Google ran afoul of yet another privacy problem on Friday, after a Stanford researcher contended that the company has been using cloaked code to bypass users’ cookies settings on their Web browsers—including Apple’s Safari—according to a report from the Wall Street Journal.
The issue was discovered by Stanford University researcher Jonathan Mayer, and confirmed by a technical advisor to the Wall Street Journal. Duplicating Mayer’s effort, the advisor documented that the Google tracking code was used by 23 of the top 100 websites, including in ads from sites such as Fandango.com, Match.com, AOL.com, TMZ.com and UrbanDictionary.com. Once installed, Google then could track user movement across a wide number of websites.
Google has denied that its embedded code—a type of Web cookie—tracks users, and said that it is only activated when users opt-in to one of Google’s services, such as Gmail. “The Journal mischaracterizes what happened and why,” according to a statement from Rachel Whetstone, Google senior vice president for communications and public policy. “We used known Safari functionality to provide features that signed-in Google users had enabled. It’s important to stress that these advertising cookies do not collect personal information.”
But the company also admitted that the code inadvertently allowed additional Google Web advertising cookies to be installed on users’ devices against their wishes; by default, Safari’s settings allow for no tracking behavior.
Google argues that these cookies were necessary to provide users with personalized services, such as the ability to approve of content through Google’s “+1” rating system. “To enable these features, we created a temporary communication link between Safari browsers and Google’s servers, so that we could ascertain whether Safari users were also signed into Google, and had opted for this type of personalization,” Whetstone stated. “But we designed this so that the information passing between the user’s Safari browser and Google’s servers was anonymous—effectively creating a barrier between their personal information and the Web content they browse.”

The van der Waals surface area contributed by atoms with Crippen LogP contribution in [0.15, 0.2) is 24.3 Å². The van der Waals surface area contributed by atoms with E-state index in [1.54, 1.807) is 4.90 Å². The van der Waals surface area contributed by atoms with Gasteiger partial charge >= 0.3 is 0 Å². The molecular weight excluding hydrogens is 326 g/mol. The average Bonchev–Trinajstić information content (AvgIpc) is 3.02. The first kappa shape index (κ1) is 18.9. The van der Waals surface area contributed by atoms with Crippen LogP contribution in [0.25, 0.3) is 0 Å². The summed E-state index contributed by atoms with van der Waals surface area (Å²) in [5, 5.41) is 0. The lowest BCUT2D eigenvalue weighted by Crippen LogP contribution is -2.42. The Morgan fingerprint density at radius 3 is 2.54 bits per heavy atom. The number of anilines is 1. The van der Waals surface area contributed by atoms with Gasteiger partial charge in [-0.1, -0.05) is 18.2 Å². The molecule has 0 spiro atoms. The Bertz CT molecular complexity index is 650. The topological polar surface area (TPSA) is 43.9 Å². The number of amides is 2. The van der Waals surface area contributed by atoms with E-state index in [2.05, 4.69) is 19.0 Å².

“However, the Safari browser contained functionality that then enabled other Google advertising cookies to be set on the browser,” Whetstone added. “We didn’t anticipate that this would happen, and we have now started removing these advertising cookies from Safari browsers.”
In addition to Google, the Journal discovered at least three other online advertising companies also circumnavigated Safari’s privacy settings using similar techniques: Vibrant Media, WPP PLC’s Media Innovation Group and Gannett Company’s PointRoll.
The news comes at a sensitive time for Google. Last year, the company reached a legal settlement with the U.S. Federal Trade Commission about its privacy practices, and agreed not to misrepresent its privacy practices. Last month, Google consolidated polices for all its sites into one privacy setting.
In a blog item posted Friday, Microsoft criticized Google for purposefully evading the Safari privacy settings, and offered its own browser as an alternative.